Teenage run­away went on to win the Vic­tro­ria Cross

Black Country Bugle - - YOUR LETTERS - Ear­lier this month a memo­rial to Roland El­cock VC MM was un­veiled in Wolver­hamp­ton and RICHARD PURSEHOUSE tells his story

TO­DAY, if you were aged 15 years and four months, you may be fo­cus­ing on loom­ing ex­ams. In Oc­to­ber 1914, Roland Ed­ward El­cock, who was born in Alma Street, Heath Town, Wolver­hamp­ton, and ed­u­cated at Cause­way Lake In­fant and Ju­nior Schools, was a clerk at the Labour Assem­bly Rooms, Queen Street, in Wolver­hamp­ton. His fo­cus, how­ever, was on one thing – join­ing up to fight for King and Coun­try.

Tall and well-built for his age, Roland tried half a dozen times to en­list but ev­ery time he was caught out by the army doc­tor un­til one day the re­cruit­ing of­fi­cer threat­ened to “put the po­lice­man on his track”. Later that day he heard that a fresh doc­tor was in charge of ex­am­i­na­tions and he man­aged to get drafted into the 6th South Staffs Reg­i­ment and was sent to train at Him­ley Park.

Af­ter train­ing the bat­tal­ion was sent to Egypt to pro­vide pro­tec­tion for the Suez Canal and pre­pared for join­ing the Bri­tish, French, An­zac and Por­tuguese troops at Gal­lipoli. The bat­tal­ion never made it to Gal­lipoli and sailed to Mar­seilles, tak­ing sev­eral days to travel slowly by train up to the trenches in France, where the bat­tal­ion saw some hard fight­ing. Af­ter one en­gage­ment El­cock was one of less than a dozen men to an­swer the roll call in his com­pany.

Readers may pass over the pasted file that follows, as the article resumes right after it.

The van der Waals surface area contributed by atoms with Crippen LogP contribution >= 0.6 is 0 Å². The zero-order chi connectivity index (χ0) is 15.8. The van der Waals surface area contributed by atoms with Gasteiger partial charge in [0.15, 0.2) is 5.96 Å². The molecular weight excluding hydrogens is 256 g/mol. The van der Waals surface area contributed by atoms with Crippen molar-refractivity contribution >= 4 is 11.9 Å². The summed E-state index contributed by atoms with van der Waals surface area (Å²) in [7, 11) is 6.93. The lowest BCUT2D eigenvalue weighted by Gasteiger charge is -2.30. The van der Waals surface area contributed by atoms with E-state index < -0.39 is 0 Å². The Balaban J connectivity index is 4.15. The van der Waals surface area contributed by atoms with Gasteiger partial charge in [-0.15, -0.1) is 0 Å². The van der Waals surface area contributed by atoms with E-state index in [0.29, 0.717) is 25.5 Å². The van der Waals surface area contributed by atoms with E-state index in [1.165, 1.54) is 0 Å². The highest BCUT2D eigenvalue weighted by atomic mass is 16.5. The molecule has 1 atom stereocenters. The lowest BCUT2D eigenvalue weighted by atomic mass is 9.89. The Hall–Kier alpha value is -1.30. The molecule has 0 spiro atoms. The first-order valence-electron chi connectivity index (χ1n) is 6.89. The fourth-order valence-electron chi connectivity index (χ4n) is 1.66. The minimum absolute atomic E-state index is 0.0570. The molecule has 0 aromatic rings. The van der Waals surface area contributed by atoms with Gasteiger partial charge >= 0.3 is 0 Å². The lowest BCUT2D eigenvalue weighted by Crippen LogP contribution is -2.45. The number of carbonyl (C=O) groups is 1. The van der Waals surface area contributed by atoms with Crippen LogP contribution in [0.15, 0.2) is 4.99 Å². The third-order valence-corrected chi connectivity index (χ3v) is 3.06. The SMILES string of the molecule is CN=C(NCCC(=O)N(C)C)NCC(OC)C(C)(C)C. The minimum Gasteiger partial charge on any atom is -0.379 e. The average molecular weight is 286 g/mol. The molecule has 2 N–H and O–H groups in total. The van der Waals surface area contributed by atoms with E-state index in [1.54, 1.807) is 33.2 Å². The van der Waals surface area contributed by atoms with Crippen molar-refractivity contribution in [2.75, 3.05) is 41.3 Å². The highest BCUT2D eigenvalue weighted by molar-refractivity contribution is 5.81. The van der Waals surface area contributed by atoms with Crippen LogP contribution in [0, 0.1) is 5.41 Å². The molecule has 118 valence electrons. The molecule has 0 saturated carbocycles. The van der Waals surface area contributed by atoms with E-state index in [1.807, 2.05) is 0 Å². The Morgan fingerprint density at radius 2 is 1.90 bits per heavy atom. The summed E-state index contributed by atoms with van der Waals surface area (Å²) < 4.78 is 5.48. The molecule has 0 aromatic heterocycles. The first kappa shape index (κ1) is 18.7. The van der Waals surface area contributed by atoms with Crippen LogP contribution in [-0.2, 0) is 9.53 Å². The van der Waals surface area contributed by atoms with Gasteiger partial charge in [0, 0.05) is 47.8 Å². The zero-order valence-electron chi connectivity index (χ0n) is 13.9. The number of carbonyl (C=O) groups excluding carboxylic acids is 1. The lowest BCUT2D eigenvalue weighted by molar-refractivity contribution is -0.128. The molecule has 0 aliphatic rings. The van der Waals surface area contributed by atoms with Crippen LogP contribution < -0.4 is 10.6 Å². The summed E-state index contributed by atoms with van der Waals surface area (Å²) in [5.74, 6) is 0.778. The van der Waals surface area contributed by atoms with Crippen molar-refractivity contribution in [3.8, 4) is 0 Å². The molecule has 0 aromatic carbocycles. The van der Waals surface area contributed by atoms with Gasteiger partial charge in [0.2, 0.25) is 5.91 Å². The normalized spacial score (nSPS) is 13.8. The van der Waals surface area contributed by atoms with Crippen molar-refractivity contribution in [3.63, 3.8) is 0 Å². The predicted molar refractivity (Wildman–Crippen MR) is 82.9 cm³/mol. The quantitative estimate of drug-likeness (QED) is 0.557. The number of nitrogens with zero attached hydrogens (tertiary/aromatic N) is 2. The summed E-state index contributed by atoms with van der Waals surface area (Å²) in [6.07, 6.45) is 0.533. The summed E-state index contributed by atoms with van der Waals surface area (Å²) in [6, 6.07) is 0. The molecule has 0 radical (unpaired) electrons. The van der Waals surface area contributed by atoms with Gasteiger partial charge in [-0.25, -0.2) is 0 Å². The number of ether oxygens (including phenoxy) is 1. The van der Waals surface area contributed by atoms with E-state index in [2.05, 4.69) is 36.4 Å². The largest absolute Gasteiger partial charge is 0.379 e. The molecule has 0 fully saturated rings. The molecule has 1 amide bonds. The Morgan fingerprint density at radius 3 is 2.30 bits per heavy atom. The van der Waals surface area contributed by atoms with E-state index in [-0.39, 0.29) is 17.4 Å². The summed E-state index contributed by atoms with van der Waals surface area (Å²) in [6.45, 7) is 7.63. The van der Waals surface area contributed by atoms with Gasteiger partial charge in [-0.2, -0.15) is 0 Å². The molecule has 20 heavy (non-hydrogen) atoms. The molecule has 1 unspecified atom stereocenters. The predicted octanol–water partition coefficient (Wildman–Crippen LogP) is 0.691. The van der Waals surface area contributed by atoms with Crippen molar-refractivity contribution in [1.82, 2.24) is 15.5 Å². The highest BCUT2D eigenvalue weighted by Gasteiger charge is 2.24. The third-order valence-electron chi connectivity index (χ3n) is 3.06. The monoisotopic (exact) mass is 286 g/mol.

In Au­gust 1916 Pri­vate El­cock was dis­charged as the Army could no longer ig­nore the fact he had been only 15 when he en­listed. Re­turn­ing to his home in in Alma Street and his two sis­ters and wid­owed mother, he did cler­i­cal work at Wolver­hamp­ton Cor­po­ra­tion Elec­tric­ity Depart­ment un­til he was 17 years old. Called up in June 1917 and go­ing through train­ing again, he was told he could not re-join his orig­i­nal reg­i­ment due to man­power short­ages, and he was sent to The Royal Scots (Loth­ian) Reg­i­ment, even­tu­ally join­ing its 11th Bat­tal­ion.

Af­ter go­ing through more train­ing El­cock was sent on gar­ri­son du­ties in Ire­land, then to France in Fe­bru­ary 1917 where he once had a “wrist­let watch” blown off his hand. An in­di­ca­tion of his de­ter­mi­na­tion to ‘do his bit’ was demon­strated in the sum­mer of 1918 when he was awarded the Mil­i­tary Medal, as had his brother Ge­orge, a Lance-sergeant in the Royal War­wick­shire Reg­i­ment. Be­fore en­list­ing, Ge­orge had been an as­sis­tant mas­ter at Fox Street Schools in As­ton, and lived at 451 Lich­field Street, As­ton.

Sur­viv­ing

With the end of the war in sight, many would have been for­given for fo­cus­ing on sur­viv­ing. El­cock’s Vic­to­ria Cross ci­ta­tion ex­plained later what he did that day;

“For most con­spic­u­ous brav­ery and ini­tia­tive south-east of Capelle St. Cather­ine on the 15th Oc­to­ber, 1918, when in charge of a Lewis gun team. En­tirely on his own ini­tia­tive, Cpl. El­cock rushed his gun up to within ten yards of en­emy guns, which were caus­ing heavy ca­su­al­ties and hold­ing up the ad­vance. He put both guns out of ac­tion, cap­tured five pris­on­ers, and un­doubt­edly saved the whole at­tack from be­ing held up. Later, near the River Lys, this non-com­mis­sioned of­fi­cer again at­tacked an en­emy ma­chine gun and cap­tured the crew. His be­hav­iour through­out the day was ab­so­lutely fear­less.”